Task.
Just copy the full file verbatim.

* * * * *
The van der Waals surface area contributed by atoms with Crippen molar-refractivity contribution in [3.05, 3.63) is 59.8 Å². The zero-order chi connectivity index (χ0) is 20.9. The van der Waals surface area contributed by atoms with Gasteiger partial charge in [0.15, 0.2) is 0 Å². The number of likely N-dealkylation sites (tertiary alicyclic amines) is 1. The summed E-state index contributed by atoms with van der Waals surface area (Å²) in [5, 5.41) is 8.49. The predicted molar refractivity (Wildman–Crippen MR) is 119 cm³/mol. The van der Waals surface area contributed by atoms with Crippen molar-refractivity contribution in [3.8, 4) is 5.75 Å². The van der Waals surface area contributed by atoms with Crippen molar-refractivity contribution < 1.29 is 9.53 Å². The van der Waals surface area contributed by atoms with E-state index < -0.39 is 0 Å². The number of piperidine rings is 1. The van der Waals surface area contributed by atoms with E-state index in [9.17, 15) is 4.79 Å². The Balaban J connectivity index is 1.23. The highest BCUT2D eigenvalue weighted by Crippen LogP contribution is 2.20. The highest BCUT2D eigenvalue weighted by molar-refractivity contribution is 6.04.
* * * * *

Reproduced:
The van der Waals surface area contributed by atoms with Crippen molar-refractivity contribution in [3.05, 3.63) is 59.8 Å². The zero-order chi connectivity index (χ0) is 20.9. The van der Waals surface area contributed by atoms with Gasteiger partial charge in [0.15, 0.2) is 0 Å². The number of likely N-dealkylation sites (tertiary alicyclic amines) is 1. The summed E-state index contributed by atoms with van der Waals surface area (Å²) in [5, 5.41) is 8.49. The predicted molar refractivity (Wildman–Crippen MR) is 119 cm³/mol. The van der Waals surface area contributed by atoms with Crippen molar-refractivity contribution in [3.8, 4) is 5.75 Å². The van der Waals surface area contributed by atoms with Crippen molar-refractivity contribution < 1.29 is 9.53 Å². The van der Waals surface area contributed by atoms with E-state index < -0.39 is 0 Å². The number of piperidine rings is 1. The van der Waals surface area contributed by atoms with E-state index in [9.17, 15) is 4.79 Å². The Balaban J connectivity index is 1.23. The highest BCUT2D eigenvalue weighted by Crippen LogP contribution is 2.20. The highest BCUT2D eigenvalue weighted by molar-refractivity contribution is 6.04.